An iPhone without a headphone jack? No way!

It's a terrible idea that makes no sense.

Every now and then an Apple rumor takes on a life of its own. Websites start treating it as fact and speculatation starts on whether the new product/feature/change is a good idea. Michael Simon did just that this week when he wrote about the current rumor that Apple may remove the headphone jack from the iPhone. He thinks it’s a great idea. I think it would be terrible.

This rumor is not new. It started in June 2014 when Apple released specifications for using the lightning port for audio. Back then, pundits imagined a future without headphone jacks. While Apple didn’t remove the jack, headphone manufacturers were able to create headphones with advanced features such as an onboard DAC (digital-analog converter). So far, there is one headphone—Phillips’ Fidelio M2L—that uses this technology.

It’s hard to imagine that Apple would remove the headphone jack. The change has been compared to such revolutions as ditching floppy drives and optical drives, the addition of the USB connector in the original iMac, and, more recently, the USB-C connector on the MacBook. But there’s no comparison. In the first cases, the changes affected the way you got data onto a computer. It wasn’t that big a deal to switch from floppies (which were already too small to hold much at the time) to things like Zip drives and rewritable CDs. When the optical drive was removed, it was because most people didn’t need it; you could buy an external drive. And for the USB connectors: adding an adapter to a stationary device isn’t a big deal (though it’s annoying to have to pay for one).

If Apple did remove the headphone jack from the iPhone, then everyone who owns headphones would need an adapter. And this isn’t some cheap adapter, such as the one you may use to connect a 1/4-inch headphone jack to an iPhone. The Lightning port does not put out analog audio, so the adapter will have to contain a DAC, making it a fairly expensive dongle (say, $25 or so). And using an adapter with a mobile device is annoying, and such things get lost easily.

So many people own headphones—some of them expensive—that limiting the use of these cans on an iPhone or requiring a special adapter would frustrate many consumers. I don’t plan to buy headphones that only have a Lightning connector; I wouldn’t be able to use them with my iPad, my iPod touch, my iPod shuffle, my amplifier, or any other device.

The argument given for the removal of this jack generally has to do with making the iPhone thinner. But the iPhone can get a lot thinner and still contain the same jack. The iPhone 6s is 7.1 mm thick, but the iPod touch is only 6.1 mm. It’s hard to imagine Apple making an iPhone thinner than that. And if they did? Well, the iPod nano, which has a headphone jack, is only 5.4 mm. So there’s plenty of room. And even if there wasn’t, Apple has already patented a slimmed down headphone jack, which could be used with an inexpensive adapter for existing headphones. (Apple should worry more about the camera lens that protrudes on the current iPhone…)

ipod nano 2015

Apple's iPod nano has a headphone jack and is thinner than the iPhone 6s.

And there’s Bluetooth. I love Bluetooth headphones, but they’re more expensive and don’t sound as good as wired headphones. (Apple’s Beats wireless headphones cost $100 more than the wired version.) And they need to be charged. Not everyone wants the hassle.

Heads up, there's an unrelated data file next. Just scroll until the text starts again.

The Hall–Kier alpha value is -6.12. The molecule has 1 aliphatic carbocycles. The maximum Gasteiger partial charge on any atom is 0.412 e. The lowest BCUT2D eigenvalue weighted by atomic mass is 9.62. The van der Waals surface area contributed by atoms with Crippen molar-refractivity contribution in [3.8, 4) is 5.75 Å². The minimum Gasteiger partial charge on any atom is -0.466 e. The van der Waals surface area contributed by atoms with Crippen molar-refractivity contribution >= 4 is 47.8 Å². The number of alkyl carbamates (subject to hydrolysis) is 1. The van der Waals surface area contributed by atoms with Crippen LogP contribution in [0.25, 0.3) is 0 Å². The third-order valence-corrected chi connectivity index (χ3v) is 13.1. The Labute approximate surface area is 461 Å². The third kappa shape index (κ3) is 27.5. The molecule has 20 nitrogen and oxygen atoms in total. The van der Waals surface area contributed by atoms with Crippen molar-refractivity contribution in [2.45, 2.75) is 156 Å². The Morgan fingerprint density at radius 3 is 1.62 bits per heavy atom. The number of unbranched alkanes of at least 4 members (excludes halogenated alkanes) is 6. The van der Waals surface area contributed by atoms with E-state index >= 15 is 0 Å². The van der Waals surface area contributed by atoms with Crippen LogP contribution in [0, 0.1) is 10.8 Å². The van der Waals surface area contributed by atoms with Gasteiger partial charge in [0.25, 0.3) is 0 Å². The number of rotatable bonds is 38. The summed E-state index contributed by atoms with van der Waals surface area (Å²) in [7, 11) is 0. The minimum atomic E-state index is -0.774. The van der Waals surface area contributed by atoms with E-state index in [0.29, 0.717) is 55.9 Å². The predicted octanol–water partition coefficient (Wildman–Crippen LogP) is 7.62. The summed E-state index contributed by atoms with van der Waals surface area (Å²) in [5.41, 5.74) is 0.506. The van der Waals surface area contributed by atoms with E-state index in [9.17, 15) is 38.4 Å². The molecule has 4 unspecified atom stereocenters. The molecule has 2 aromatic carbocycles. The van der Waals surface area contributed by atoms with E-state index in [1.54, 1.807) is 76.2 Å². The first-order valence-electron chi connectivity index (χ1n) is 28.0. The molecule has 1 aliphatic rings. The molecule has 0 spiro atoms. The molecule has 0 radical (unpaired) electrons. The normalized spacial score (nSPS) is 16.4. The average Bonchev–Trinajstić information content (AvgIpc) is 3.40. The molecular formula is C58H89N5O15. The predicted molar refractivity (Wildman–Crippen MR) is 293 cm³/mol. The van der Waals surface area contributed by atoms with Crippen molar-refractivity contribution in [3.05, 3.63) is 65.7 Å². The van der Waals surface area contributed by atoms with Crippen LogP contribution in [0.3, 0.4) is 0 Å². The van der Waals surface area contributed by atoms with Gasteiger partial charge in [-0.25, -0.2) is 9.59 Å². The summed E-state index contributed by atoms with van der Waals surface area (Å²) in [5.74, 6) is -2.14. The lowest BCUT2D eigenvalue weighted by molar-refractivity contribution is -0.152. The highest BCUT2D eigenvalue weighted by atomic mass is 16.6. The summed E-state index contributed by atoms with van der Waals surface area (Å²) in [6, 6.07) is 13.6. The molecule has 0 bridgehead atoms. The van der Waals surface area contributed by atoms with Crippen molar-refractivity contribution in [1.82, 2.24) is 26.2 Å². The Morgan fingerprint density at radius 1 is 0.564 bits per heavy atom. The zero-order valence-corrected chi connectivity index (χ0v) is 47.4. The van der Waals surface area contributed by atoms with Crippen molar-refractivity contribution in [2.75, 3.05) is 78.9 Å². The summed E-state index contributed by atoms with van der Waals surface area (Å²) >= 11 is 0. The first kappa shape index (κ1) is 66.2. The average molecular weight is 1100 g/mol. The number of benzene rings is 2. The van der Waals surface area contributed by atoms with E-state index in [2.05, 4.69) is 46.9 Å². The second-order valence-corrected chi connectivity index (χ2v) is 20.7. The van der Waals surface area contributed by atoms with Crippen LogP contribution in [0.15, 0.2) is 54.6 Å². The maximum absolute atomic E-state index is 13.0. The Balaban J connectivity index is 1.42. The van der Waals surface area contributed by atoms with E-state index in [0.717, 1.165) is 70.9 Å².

With the hundreds of millions of people who own headphones, and the myriad devices they connect to, removing the headphone jack is not just a bad idea, it simply makes no sense. The rumor was wrong last year, and I’m willing to bet it’s wrong again this time.

Join the Good Gear Guide newsletter!

Error: Please check your email address.

Our Back to Business guide highlights the best products for you to boost your productivity at home, on the road, at the office, or in the classroom.

Keep up with the latest tech news, reviews and previews by subscribing to the Good Gear Guide newsletter.

Kirk McElhearn

Macworld.com
Show Comments

Essentials

Microsoft L5V-00027 Sculpt Ergonomic Keyboard Desktop

Learn more >

Lexar® JumpDrive® S57 USB 3.0 flash drive

Learn more >

Mobile

Lexar® JumpDrive® S45 USB 3.0 flash drive 

Learn more >

Exec

HD Pan/Tilt Wi-Fi Camera with Night Vision NC450

Learn more >

Lexar® Professional 1800x microSDHC™/microSDXC™ UHS-II cards 

Learn more >

Audio-Technica ATH-ANC70 Noise Cancelling Headphones

Learn more >

Lexar® JumpDrive® C20c USB Type-C flash drive 

Learn more >

Budget

Back To Business Guide

Click for more ›

Most Popular Reviews

Latest News Articles

Resources

PCW Evaluation Team

Michael Hargreaves

Windows 10 for Business / Dell XPS

I’d happily recommend this touchscreen laptop and Windows 10 as a great way to get serious work done at a desk or on the road.

Aysha Strobbe

Windows 10 / HP Spectre

Ultimately, I think the Windows 10 environment is excellent for me as it caters for so many different uses. The inclusion of the Xbox app is also great for when you need some downtime too!

Mark Escubio

Windows 10 / Lenovo Yoga

For me, the Xbox Play Anywhere is a great new feature as it allows you to play your current Xbox games with higher resolutions and better graphics without forking out extra cash for another copy. Although available titles are still scarce, but I’m sure it will grow in time.

Kathy Cassidy

STYLISTIC Q702

First impression on unpacking the Q702 test unit was the solid feel and clean, minimalist styling.

Anthony Grifoni

STYLISTIC Q572

For work use, Microsoft Word and Excel programs pre-installed on the device are adequate for preparing short documents.

Featured Content

Latest Jobs

Don’t have an account? Sign up here

Don't have an account? Sign up now

Forgot password?